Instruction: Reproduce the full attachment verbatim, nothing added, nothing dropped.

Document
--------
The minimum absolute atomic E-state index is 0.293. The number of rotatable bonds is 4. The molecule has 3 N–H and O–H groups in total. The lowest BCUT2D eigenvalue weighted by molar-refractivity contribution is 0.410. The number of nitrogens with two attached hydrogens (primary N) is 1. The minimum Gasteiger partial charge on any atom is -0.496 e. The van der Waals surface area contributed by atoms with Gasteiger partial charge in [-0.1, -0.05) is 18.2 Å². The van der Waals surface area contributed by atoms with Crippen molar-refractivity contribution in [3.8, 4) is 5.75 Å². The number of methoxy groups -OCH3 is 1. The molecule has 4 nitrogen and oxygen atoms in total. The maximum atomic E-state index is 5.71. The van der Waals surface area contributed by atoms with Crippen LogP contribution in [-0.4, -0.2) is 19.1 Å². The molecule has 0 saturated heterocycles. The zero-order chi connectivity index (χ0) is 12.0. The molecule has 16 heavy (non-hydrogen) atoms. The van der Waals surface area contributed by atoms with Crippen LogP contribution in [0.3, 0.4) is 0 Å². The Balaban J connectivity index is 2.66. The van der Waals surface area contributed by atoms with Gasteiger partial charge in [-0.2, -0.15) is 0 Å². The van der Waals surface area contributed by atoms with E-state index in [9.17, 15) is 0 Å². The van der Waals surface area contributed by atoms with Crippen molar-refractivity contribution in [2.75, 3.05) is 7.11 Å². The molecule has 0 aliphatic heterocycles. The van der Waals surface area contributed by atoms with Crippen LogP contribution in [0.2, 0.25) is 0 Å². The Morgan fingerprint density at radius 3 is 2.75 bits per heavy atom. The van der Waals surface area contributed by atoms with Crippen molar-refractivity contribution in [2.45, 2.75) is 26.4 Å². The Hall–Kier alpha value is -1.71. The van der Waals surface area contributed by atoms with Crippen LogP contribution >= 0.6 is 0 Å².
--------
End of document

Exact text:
The minimum absolute atomic E-state index is 0.293. The number of rotatable bonds is 4. The molecule has 3 N–H and O–H groups in total. The lowest BCUT2D eigenvalue weighted by molar-refractivity contribution is 0.410. The number of nitrogens with two attached hydrogens (primary N) is 1. The minimum Gasteiger partial charge on any atom is -0.496 e. The van der Waals surface area contributed by atoms with Gasteiger partial charge in [-0.1, -0.05) is 18.2 Å². The van der Waals surface area contributed by atoms with Crippen molar-refractivity contribution in [3.8, 4) is 5.75 Å². The number of methoxy groups -OCH3 is 1. The molecule has 4 nitrogen and oxygen atoms in total. The maximum atomic E-state index is 5.71. The van der Waals surface area contributed by atoms with Crippen LogP contribution in [-0.4, -0.2) is 19.1 Å². The molecule has 0 saturated heterocycles. The zero-order chi connectivity index (χ0) is 12.0. The molecule has 16 heavy (non-hydrogen) atoms. The van der Waals surface area contributed by atoms with Crippen LogP contribution in [0.3, 0.4) is 0 Å². The Balaban J connectivity index is 2.66. The van der Waals surface area contributed by atoms with Gasteiger partial charge in [-0.2, -0.15) is 0 Å². The van der Waals surface area contributed by atoms with E-state index in [9.17, 15) is 0 Å². The van der Waals surface area contributed by atoms with Crippen molar-refractivity contribution in [2.75, 3.05) is 7.11 Å². The molecule has 0 aliphatic heterocycles. The van der Waals surface area contributed by atoms with Crippen LogP contribution in [0.2, 0.25) is 0 Å². The Morgan fingerprint density at radius 3 is 2.75 bits per heavy atom. The van der Waals surface area contributed by atoms with Crippen molar-refractivity contribution in [2.45, 2.75) is 26.4 Å². The Hall–Kier alpha value is -1.71. The van der Waals surface area contributed by atoms with Crippen LogP contribution >= 0.6 is 0 Å².